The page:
Maybe tyranny just this once

Charlie, I have to tell you. We had a wonderful time at Disney on Ice last night. You’re beautiful, magical and brilliant.

You’re also stubborn and strong-willed. You’re in your room right now. I’ve taken most toys out of your room. You’re taking it pretty hard. Here’s the problem. You just… won’t…. listen. I tell you “no” and it’s a battle. Sometimes you amuse me by saying, “Ok, Mommy!” Like you’re sending me a message, “I didn’t really want that anyways.” You throw things. I’ll admit… I throw things on occasion. Do what I say, not what I do… whatever… I am the parent and you are the child. If we are going to have a manageable, mostly pleasant, fulfilling relationship, you must listen to me. You are not allowed to be disrespectful. And, if you are, you are going to be punished. These parenting books are driving me crazy. What works for one child doesn’t always work for another, but there is a general code when it comes to “good parenting”: Children need to know what you expect from them. They need to know what will happen if they choose to act in a way that does not meet the agreed upon expectations. Most expectations are as follows: Listen to Mommy and Daddy, do not hit, do not whine and do not throw things. When it comes down to it, is this really so much for me to ask? Ok. So, these are the rules, and Charlie knows these are the rules. She gets mad about something. Anything. Everything. She chooses to break one of these rules. I tell her to do something, clean something up, or I tell her we can’t go to the mall, or she can’t watch a show. Let’s call this category “Anything Charlie disagrees with.” Sometimes she will say, “Ok, Mommy”, which means that I have presented her with something that she does agree with. “Put this away or you won’t get to watch a show later.” “Oh, ok“, she grumbles. The same conversation could take place about the same thing and for whatever reason, the outcome is very different. (Maybe she’s tired, maybe she’s feeling like she’s not getting my attention, maybe she’s hungry, maybe she’s frustrated about something she doesn’t even know about). For whatever reason, she doesn’t care that she won’t get to watch a show because at that moment, it’s more important for her to say “no” to me, than to get to watch a show. The balls on this girl. She really thinks it’s in her best interest to defy me over cleaning up a few crayons? She’s really going to sacrifice one of her Beloved shows just so she can get a rise out of me? I’d be slightly flattered if it didn’t pi$$ the h@ll out of me. Respectable, compassionate and energetic mom replies, “Ok, then you don’t get to watch a show and unfortunately, you won’t be able to play with your crayons anymore.” The fight begins. She raises her voice and yells, “NO!!” and throws her magnifying glass. I take her prized possession and put it away. She cries. I tell her if she throws her toys, she won’t have them anymore. She slowly picks up Theo’s rocker and throws it over. What I should have said, “You’re not allowed to throw Theo’s toys either. How would you feel if he threw something of yours?” She would probably have understood, and respected me for explaining and taking the time to give her the attention she wanted. What I did say: “Go to your room, now. You do not treat things that way and continue to disrespect me. Go, now!” She cried and forced herself against me in order to keep me from putting her in her room. I forced her in her room and shut the door. She started throwing things at the door. I then began what I like to refer to as “the garbage bag method.” This means I take a garbage bag and fill up whatever I can in her room. This time, after feeling like I’ve tried every tool up to this point in her life, I decided to forget the garbage bag. I just took everything I could get in my arms and took it down to the garage. I probably made five trips. She just say there and cried for her toys. I calmly told her that she needs to stay in her room until I tell her it’s time to get out. She came out a few times, I told her to return, and she’d go back and cry. Now, she’s coming out and I tell her to return and she just does it. Now she’s on the potty. Now I just got her off and back in her room. This would have all been solved if only I bribed her with a lollypop. I’ve never been a briber and it’s hard. I wish that were the solution. Is it possible that my child is different and I can put her in her room for the rest of the day? Can I do that to a 3-year-old? She’s almost 4. It’s just like, something has got to give. I try hard enough to cater to her feelings and re-direct and ask her questions about her feelings and really listen to what she says. I try so hard to be in tune with her feelings, thoughts, needs, wants and fears. I love her so much. I’m sure the general consensus about discipline these days, is that being a tyrant doesn’t work. It’s not good to just order your kids around. They’ll rebel… they’ll get aggressive…. they’ll be afraid of you and won’t respect you deep inside. I need to be a tyrant sometimes. Here’s the other problem: I need television. I need her to be able to sit there while I get some bills paid and/or respond to an email and/or just have 15 minutes to zone out. It’s hard for me, I’ve learned, to take television away from her because I need it. The best I’ve done is limited her time to a few shows a day, and she’s learning to be ok with it. I’ve explained to her that we all love to watch shows, but it’s not good to watch them for long periods at a time. She understands that and respects that I’ve set limits. So, now, when I say you can watch one show and then we are going to do this or that, she understands, and it’s not just because I said so. I think I need to maximize this going to her room thing. But she has so many toys in there that she just becomes to paralyzed to them that she doesn’t even care about them. The only thing I left in there, are her books. Now, she’s in there reading them. I’d like simplicity and control. I realize it’s hard to obtain control in a parenting situation because it’s my job to set limits and then stay out of it. She needs to make her own decisions and face her own consequences. How do you get her to stay in her room without physically putting her there? The garage is no longer an option, that’s where all her toys are…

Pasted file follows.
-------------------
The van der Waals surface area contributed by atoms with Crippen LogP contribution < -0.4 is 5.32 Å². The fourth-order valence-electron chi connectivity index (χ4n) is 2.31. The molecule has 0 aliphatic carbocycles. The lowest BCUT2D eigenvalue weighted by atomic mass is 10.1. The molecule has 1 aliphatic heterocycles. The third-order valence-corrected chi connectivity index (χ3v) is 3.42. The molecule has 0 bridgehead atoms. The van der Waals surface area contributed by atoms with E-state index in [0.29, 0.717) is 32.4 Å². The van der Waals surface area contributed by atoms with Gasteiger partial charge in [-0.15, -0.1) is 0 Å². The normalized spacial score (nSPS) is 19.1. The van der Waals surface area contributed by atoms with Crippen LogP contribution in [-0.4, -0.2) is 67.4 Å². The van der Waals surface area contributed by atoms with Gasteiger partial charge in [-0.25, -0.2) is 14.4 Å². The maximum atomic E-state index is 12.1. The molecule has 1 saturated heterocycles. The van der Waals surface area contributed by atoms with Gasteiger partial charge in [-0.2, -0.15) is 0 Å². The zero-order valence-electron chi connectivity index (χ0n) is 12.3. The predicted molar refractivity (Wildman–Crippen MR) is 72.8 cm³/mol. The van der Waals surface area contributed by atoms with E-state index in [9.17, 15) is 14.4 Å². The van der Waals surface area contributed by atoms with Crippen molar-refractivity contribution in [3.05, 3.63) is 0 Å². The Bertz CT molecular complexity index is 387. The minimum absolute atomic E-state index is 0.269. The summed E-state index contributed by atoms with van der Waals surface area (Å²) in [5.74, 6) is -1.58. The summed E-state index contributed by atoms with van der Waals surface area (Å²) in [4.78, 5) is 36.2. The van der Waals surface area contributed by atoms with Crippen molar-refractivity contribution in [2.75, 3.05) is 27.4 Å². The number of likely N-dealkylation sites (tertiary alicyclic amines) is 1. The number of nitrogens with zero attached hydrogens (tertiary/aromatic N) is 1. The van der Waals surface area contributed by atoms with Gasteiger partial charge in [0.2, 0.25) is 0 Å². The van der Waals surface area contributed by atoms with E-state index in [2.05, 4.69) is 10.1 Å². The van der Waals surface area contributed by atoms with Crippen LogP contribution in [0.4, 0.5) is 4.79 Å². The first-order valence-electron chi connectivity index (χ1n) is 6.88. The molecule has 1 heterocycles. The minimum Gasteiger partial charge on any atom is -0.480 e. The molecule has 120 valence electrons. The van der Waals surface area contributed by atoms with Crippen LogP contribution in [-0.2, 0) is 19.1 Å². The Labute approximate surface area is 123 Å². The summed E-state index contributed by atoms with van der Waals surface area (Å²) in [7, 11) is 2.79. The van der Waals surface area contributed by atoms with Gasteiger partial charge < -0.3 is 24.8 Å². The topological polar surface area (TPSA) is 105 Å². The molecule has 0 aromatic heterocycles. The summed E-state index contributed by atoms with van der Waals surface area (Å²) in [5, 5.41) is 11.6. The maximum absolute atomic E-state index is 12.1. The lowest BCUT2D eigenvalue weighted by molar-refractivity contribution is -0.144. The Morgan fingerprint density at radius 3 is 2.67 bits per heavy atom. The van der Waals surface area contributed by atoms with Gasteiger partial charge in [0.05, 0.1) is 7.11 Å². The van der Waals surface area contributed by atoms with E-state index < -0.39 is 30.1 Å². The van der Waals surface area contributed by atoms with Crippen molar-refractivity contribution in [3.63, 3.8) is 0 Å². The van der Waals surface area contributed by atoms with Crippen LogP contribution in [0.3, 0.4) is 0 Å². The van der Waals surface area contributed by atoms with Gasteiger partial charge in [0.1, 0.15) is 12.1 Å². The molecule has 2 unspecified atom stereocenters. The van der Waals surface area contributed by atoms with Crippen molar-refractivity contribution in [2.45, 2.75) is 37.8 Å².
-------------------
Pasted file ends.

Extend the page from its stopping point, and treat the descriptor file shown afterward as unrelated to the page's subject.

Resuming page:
Ok, I have calmed down and this is the longest “time-out” she’s ever had. Theo was sleeping on the couch, now he’s laughing at The View, and not in his crib because that will defeat the purpose of Charlie in her room. She has no other favorite toy that Theo.